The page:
They might be able to build lines quickly in China, but when it's your garden they build a new line through without a proper planning/consultation framework, you might not be so happy.

  • C.M.Wade, Grimsby

    The service from Cleethorpes and Grimsby could be diverted via the Mainline from Wrawby Junction via Brigg and Gainsborough Central then either straight to Sheffield via Retford or through to Doncaster ( though this would mean a reversal at Doncaster if the train was to continue to Manchester) via the GN and GE Joint line over the Isle of Axholme. Admittedly a lot of the line from Wrawby to Trent Jct. Gainsborough is Single track with passing loops but the line speed isn't much less than that on the line via Scunthorpe. But it would be possible to get from Cleethorpes to Sheffield in about 2 hours. I frequently use the16-10 Saturdays only service from Woodhouse to Cleethorpes via Gainsborough and I am usually in Grimsby in 1 hour 45 mins

  • Michael, London

    Why does it take 'Indefinate' amount of time to get a bulldozer in - clear it - and relay the track. With PROPER Management, a 10 mile stretch could be completely lifted, dug 3 metres down, replaced, new track and tampering etc... 48 hours MAX!
    WTF is wrong with National Rail if it take 27 years to build 100 miles of High Speed Rail - London to Midlands when the Chinese can build over 1500km on ONE Line (Beijing to Shanghai) in less than 5 years from Idea to Trains running!
    So a simple land slip, cant be rectified in 48 hours in UK... We do not have a Railway we have a Train crash for a rail way.

    (Sorry, Michael, but I think you've missed the point. Reports say the slip is still moving, and no bulldozer can stop that. A little unfair to blame Network Rail for the geology of the area!—Editor.)

  • Tony Pearce, Reading

    I think a diversionary route may be needed but you just can't build another line overnight. You've got to take borings and note water courses have ever small. The land you're moving to may have even more problems than the original. Roads may need to be bridged and farmers don't want fields just cut in half. Sewers, electricity, telephone, gas and water pipelines all have to checked and their removal/alteration agreed. I have watched the replacement of our local bridge at Purley for electrification which took nearly a year. All because so many pipes were laid under the road surface over the bridge. You may get a quick response from land-owners but they will want a very high price. The actual building of the line is the easy bit.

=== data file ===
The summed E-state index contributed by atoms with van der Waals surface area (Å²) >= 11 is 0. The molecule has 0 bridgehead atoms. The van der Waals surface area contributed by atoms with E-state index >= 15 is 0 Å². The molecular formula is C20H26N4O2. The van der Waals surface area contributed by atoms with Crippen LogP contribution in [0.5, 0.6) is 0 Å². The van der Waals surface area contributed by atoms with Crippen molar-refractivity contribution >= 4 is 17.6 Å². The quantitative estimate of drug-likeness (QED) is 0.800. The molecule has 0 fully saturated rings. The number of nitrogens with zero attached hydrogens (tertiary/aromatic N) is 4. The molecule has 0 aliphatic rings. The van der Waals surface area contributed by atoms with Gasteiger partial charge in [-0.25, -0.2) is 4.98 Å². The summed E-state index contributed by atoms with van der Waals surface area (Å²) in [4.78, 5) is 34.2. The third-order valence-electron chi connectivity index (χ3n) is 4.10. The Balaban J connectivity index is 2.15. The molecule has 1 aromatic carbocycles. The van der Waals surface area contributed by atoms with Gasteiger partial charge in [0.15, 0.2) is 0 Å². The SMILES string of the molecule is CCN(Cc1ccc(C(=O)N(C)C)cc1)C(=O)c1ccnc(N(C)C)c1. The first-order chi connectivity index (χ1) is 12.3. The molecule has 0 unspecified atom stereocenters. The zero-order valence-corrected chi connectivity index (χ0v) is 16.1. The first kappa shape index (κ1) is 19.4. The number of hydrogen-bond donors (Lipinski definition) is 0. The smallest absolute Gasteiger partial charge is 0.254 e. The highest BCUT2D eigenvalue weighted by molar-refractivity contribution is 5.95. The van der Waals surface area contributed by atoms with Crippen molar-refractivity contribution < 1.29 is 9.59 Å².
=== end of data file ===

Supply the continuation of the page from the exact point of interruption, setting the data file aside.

• Ian, Hull

    Good job this didn't happen in the 60s or 70s - BR would have closed everything east of Stainforth.

  • Stephen Lawrence, Cambridge, England

    Yes, George, planning for a 2-track diversion should begin immediately. Then, when the spoil eventually starts moving, work on the original formation can take place while the diversion takes the traffic. Then, reconnect and abandon the diversion - or keep the diversion and move the tracks permanently further away from the spoil heap.

  • Tony Pearce, Reading

    With the huge amount of rain the UK had during last summer, and the snow and rain we've had during the winter, is there other landslip just waiting to happen around the country ? We were lucky with this one that it was being monitored, - but like Aberfan, these old slag tips can move very suddenly.

  • Alan Robinson, York

    It isn't just a question of when it stops moving, either. Digging at the bottom could easily trigger more movement unless material is removed from the top too.

    If the Selby swing bridge work starts before this million-ton mess is sorted, Hull be be almost cut off. Don't be surprised if that has to be postponed!

  • George, High Peak

    Network Rail should get on now with a diversionary route through the adjacent fields. I can see them waiting 3 months for it all to settle only to find that the land is so unstable that a full diversion is needed anyway.